AIMhi-Y app supporting First Nations young people in rural, remote and urban settings at risk of distress and suicide

Posted 27th February 2024 in Sector news

Aboriginal and Islander Mental Health Initiative for Youth (AIMhi-Y) is a digital mental health meeting place in the form of an app to support First Nations young people in rural, remote, and urban settings at risk of distress and suicide.

More than 100 First Nations young people in the Northern Territory helped develop the AIMhi-Y app with the Menzies School of Health Research Stay Strong team. Designed as a suicide prevention initiative, this strengths-based, storytelling app mixes mental health information and treatment in a fun, gamified and interactive app. It includes guidance from elders and builds connection with country and language. A pilot study of the app showed youth felt improved wellbeing after just four weeks of app use.

The app was publicly released in 2023, and the Stay Strong team are now working with young people and services in the Northern Territory and South Australia to create new content and to promote uptake in schools and services through training and app promotion.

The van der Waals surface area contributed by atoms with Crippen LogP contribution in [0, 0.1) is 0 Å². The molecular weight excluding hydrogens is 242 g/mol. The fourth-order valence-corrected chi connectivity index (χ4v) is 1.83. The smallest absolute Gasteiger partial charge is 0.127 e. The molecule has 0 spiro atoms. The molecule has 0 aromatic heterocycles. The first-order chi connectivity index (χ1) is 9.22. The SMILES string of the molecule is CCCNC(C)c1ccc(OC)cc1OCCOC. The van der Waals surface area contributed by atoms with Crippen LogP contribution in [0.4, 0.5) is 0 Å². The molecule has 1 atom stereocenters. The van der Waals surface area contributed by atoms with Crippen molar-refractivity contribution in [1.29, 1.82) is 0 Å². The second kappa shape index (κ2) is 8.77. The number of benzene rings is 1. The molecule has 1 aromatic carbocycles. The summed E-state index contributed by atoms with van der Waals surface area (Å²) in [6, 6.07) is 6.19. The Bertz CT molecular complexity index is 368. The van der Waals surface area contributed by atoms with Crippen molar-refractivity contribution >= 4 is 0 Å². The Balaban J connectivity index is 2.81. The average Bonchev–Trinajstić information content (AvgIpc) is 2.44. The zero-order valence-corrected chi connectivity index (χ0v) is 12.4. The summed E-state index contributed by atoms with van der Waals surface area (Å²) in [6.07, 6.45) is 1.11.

To inform the new content, a series of workshops were held in Adelaide and Alice Springs. Seventy young First Nations people joined 8 interactive yarning style workshops in Adelaide. Conducted by local Kaurna cultural leaders, these sessions developed skills in weaving, jewellery making and bush medicine and explored young people’s views about wellbeing. The outcomes from these workshops, and with advice from Kaurna Elders, recommend new app characters, stories, video, and game content.

In Alice Springs, 15 young people attended 11 music workshops over 8 weeks. They shared ideas about wellbeing, strengths, worries and making change and produced a hip-hop music video ‘Staying Strong’ for the app along with content for a new Arrente story.

Menzies School of Health Research Stay Strong team says they “hope the updates to the app will encourage more young people to nurture their wellbeing and reach out for help when needed. It’s hoped the new content will make the app even more interesting and relevant to young mob.”

Contact Menzies School of Health Research to join our AIMhi for Youth app training network [email protected] and download the app cost-free from the App store or Google Play to check it out for yourself.

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